This retaliation spawned more violence as the thieves returned later that night, after the market closed, and hacked cattle to death with machetes, set stalls, cars and holding pens on fire, leaving only charred ground in their wake.

A very graphic video of a crowd beating and burning another Nigerian man to death for stealing can be viewed at the link below. Normally, we embed videos to provide a richer experience and to enhance our reader's understanding of the subject matter.  However, in this case, the video is so disturbing that we are posting this link instead. (View Video Here)

Although, the primary reason stated for the death of the man in the video has been attributed to the fact that he was Gay, Paul Canning of LGBT Asylum has refuted this claim, stating “this man is not gay, but was accused of being a thief.

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Africa's Christians Under Attack

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Ayanna Nahmias, Editor-in-ChiefLast Modified: 22:05 PM EDT, 30 April 2012

NAIROBI, Kenya - In recent months, across Africa, Christian sects have been under attack from extremist. On Sunday, 29 April 2012, a church in Ngara was bombed leaving one person confirmed dead and 16 others seriously injured.

Although the US embassy warned of an imminent threat of terrorist attacks in the country, specific targets were not identified. The lone attacker is said to have entered God’s House of Miracles International Church with other worshipers, at which point he hurled a grenade toward the front pews before hastily retreating toward the exit.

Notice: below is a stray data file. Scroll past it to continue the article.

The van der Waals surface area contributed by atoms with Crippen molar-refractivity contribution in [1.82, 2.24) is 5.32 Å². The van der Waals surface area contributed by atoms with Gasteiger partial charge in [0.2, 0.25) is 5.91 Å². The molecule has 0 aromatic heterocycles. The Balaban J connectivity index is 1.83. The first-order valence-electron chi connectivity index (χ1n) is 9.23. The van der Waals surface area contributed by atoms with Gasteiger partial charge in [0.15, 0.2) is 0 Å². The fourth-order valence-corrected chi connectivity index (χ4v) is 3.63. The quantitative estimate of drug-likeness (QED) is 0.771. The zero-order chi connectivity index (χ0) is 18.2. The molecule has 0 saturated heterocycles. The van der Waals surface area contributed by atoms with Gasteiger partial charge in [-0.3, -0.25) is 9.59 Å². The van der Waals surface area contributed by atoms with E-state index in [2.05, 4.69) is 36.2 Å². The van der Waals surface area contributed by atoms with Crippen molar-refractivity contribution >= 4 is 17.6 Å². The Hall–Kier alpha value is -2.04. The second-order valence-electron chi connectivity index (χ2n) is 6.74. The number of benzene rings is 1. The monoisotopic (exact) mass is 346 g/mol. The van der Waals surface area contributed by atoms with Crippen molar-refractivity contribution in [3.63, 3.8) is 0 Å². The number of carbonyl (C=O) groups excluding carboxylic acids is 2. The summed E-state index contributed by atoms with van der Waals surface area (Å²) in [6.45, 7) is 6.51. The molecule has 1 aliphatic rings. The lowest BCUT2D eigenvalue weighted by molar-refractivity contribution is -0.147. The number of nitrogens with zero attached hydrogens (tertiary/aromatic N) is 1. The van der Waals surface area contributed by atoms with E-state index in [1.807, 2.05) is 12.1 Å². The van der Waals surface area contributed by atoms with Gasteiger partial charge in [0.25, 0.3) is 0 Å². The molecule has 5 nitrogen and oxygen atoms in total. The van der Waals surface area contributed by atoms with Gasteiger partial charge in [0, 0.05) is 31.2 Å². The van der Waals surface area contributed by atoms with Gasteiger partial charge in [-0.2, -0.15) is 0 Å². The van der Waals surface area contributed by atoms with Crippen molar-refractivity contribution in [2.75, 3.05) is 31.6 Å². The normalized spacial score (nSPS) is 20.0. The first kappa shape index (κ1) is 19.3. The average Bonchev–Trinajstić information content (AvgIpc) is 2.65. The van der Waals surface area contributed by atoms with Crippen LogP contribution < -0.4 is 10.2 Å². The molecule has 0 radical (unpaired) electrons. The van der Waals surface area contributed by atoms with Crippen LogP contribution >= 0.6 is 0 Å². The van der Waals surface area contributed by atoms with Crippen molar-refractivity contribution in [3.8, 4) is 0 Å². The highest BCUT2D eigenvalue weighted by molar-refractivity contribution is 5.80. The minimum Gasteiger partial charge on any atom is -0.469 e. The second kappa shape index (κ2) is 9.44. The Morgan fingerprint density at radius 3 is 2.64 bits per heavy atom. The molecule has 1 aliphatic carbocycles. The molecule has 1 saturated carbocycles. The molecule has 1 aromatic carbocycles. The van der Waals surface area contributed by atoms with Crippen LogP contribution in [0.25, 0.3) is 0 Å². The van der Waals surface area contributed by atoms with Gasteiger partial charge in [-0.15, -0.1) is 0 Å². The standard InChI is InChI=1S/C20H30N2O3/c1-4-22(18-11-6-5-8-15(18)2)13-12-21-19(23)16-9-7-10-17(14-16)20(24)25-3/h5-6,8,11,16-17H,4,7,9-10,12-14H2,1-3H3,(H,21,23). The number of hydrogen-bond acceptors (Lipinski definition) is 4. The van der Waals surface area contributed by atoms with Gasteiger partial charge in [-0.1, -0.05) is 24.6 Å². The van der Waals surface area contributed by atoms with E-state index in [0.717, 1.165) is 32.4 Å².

Police immediately launched an investigation while many of the victims were taken to be treated at the Guru Nanak and Kenyatta National hospitals. Unlike the conflict between radical Islamists and Christians in northern Nigeria, the terrorist’s attacks in Kenya are primarily a reaction to Kenya’s incursion into Somalia in October 2011 when troops were dispatched to fight al-Shabab fighter.

Terrorist attacks like the Sunday church bombings in Kenya and Nigeria seem to be the favored method of expressing dissatisfaction with the government. Prior to the Ngara bombing, there was a grenade attack on a church service in Mtwapa, Mombasa that left one person dead and ten others seriously injured.

From East Africa to West Africa, the incidence of sectarian violence is escalating. Previously, we reported on the rising conflict between Christians and extremist Islamic factions in northern Nigeria’s Kano State. The radical Islamic sect known as Boko Haram has in recent months unleashed bloody attacks on Christians and other non-Islamic sects as they seek to impose Sharia law in Nigeria.

Maiduguri, the capital of Borno State, is widely believed to be Boko Haram's base of operations and has the highest number of incidents of violence against Christians, police, and the military. Thus, the Monday 30 April 2012, Kano church attack by Boko Haram, a day after the Nairobi bombing was surprising.

The Nigerian attack was carried out by gunmen on motorcycles who hurled small homemade bombs into a university lecture hall where church services were being conducted. A total of 19 people were injured or killed in Boko Haram attacks on Christians in Maiduguri and Kano on both Sunday and Monday.

According to an official presidential statement, Nigerian President Goodluck Jonathan condemned the murderous terrorist attack on the Bayero University Campus in Kano yesterday and the "brutal killing of innocent worshipers by vicious assailants." However, many Nigerians believe that Goodluck has not been forceful enough in his efforts to eradicate Boko Haram and restore peace in the North.

The Vatican has also condemned the incidents. “The new terrorist attacks in Kenya and Nigeria at Christian celebrations are horrible and despicable acts,” Vatican spokesman Federico Lombardi said.

“We must be close to victims and communities that suffer just as they are peacefully celebrating a faith that wants love and peace for all,” he said. “We must encourage the whole population.... not to give in to the temptation to fall into the vicious circle of homicidal hatred,” he added. (Source: Independent Catholic News)